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Latest Edit: Hector 2014-03-17 (EDT)

See Also Clinical Nutrition

The term "legume" refers both to a plant whose fruit is enclosed in a pod, and to the Leguminosae family to whom these plants belong. Legumes are a dry fruit which develops from a simple carpel and is contained in a seed pod that splits along both sides when ripe. When the seeds of a legume are dried they are known as pulses.[1]



The Leguminosoae family is one of the three largest families of flowering plants and consists of appoximatley 690 genera and about 18,000 species. This family is also known as the pulse, legume, pea, or bean family.

  • There are three major groups within the Leguminosae family which are categorized based on the difference in the appearance of their flowers:[2]
  • Mimosoids: Consist almost entirely of tropical flowers, have reduced petals and usually have conspicuous, long stamens that give color to the flower clusters. The mimosoids includes species of industrial, forage, browsing, and fodder plants such as Acacia spp., the Sensitive Plant and the Silk Tree (Mimosa) which is a widely planted ornamental in the southern United States. The Australian black-wood (Acacia melanoxylon) tree provides useful timber and gum arabic from the tree of the same name (Acacia senegal) and is used in an variety of industrial processes.
  • Caesalpinioids: Are characterized by well-developed petals and includes ornamentals such as the redbud and honey locust in temperate regions and the orchid trees of the tropics. The useful products derived from this subfamily include edible fruits (Tamarindus indica), senna medicine (Senna spp.), hematoxylon red dye from the logwood tree (Haematoxylon campechianum), resins used in paints, varnishes, inks, plastics, adhesives, and fireworks derived from the copal (Copaifera spp.) tree.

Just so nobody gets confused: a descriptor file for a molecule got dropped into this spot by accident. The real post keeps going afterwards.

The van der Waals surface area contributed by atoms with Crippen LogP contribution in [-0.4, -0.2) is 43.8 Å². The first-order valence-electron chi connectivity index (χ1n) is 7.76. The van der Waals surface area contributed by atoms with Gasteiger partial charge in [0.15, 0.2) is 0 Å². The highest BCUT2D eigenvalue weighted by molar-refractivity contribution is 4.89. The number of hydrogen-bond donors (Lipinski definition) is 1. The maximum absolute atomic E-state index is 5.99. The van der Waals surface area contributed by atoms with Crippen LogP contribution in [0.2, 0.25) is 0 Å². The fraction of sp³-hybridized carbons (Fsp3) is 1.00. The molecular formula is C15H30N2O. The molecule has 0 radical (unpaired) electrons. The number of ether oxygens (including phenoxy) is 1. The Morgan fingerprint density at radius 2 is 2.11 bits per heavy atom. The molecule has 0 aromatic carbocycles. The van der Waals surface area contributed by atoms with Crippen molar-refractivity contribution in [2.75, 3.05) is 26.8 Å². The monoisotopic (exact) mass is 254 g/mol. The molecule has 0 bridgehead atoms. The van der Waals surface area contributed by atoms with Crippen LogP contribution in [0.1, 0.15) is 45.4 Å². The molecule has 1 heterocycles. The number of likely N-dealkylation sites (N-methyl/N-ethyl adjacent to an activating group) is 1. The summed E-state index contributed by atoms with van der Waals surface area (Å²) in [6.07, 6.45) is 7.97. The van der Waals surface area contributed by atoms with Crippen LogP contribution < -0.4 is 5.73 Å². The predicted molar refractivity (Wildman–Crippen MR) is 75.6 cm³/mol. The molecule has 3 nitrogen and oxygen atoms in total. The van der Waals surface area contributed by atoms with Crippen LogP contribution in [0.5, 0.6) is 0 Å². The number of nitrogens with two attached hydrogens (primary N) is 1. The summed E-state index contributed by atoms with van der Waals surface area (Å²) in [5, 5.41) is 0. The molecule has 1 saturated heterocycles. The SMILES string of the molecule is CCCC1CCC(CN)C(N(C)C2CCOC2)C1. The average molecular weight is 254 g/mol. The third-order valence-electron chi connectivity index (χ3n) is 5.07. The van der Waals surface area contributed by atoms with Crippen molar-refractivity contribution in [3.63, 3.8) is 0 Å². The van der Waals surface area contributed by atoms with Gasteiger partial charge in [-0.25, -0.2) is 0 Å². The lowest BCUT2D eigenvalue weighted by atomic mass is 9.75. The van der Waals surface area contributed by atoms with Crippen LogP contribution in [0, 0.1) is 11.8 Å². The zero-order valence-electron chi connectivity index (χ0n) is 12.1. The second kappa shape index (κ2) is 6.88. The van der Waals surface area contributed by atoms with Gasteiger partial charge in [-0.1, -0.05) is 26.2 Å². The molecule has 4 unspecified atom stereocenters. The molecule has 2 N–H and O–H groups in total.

• Papilionoids: are the largest group in this family. Its members bear a flower that resembles the sweet pea, with a big petal at the top, a wing on either side, and a “keel” of two fused petals that enclose the stamens at the bottom. Many important agricultural plants are members of the Papilionoid group, including: peanuts, garden beans, soybeans, garden peas, lentils, chickpeas, cowpeas, clovers, and alfalfa.

Legumes can also be sub-categorized as either temperate or tropical based on their origin.[2]

  • Primary temperate legumes originate in humid, subhumid, subtropical, semiarid and temperate areas in areas around the world as far reaching as Southeast Asia and Guatemala. The primary temperate legumes used as human food sources include:
  • Garden pea (Pisum sativum)
  • Field pea (Pisum arvense)
  • Winged pea (Tetragonolobus purpureus)
  • Green bean (Phaseolus vulgaris)
  • Runner bean (Phaseolus coccineus)
  • Butter bean (Phaseolus lunatus)
  • Lima bean (Phaseolus limensis)
  • Soybean (Glycine max)
  • Lentil (Lens culinaris)
  • Broad bean (Vicia faba).
  • Common tropical legumes are grown in areas that are humid, subtropical and tropical and originate primarily in Southwest Asia, Ethiopia, West Africa, China, Japan, India and South America. The tropical legumes commonly consumed by humans include:
  • Winged bean (Psophocarpus tetragonolobus)
  • Jicama (Pachyrhizus erosus and Pachyrhizus tuberosus)
  • Chickpea (Cicer arietinum)
  • Black-eyed pea (Vigna unguiculata unguiculata)
  • Peanut (Arachis hypogaea).

Nutritional Value


While legumes are a diverse class of food, they do share some common health benefits including: [1], [3]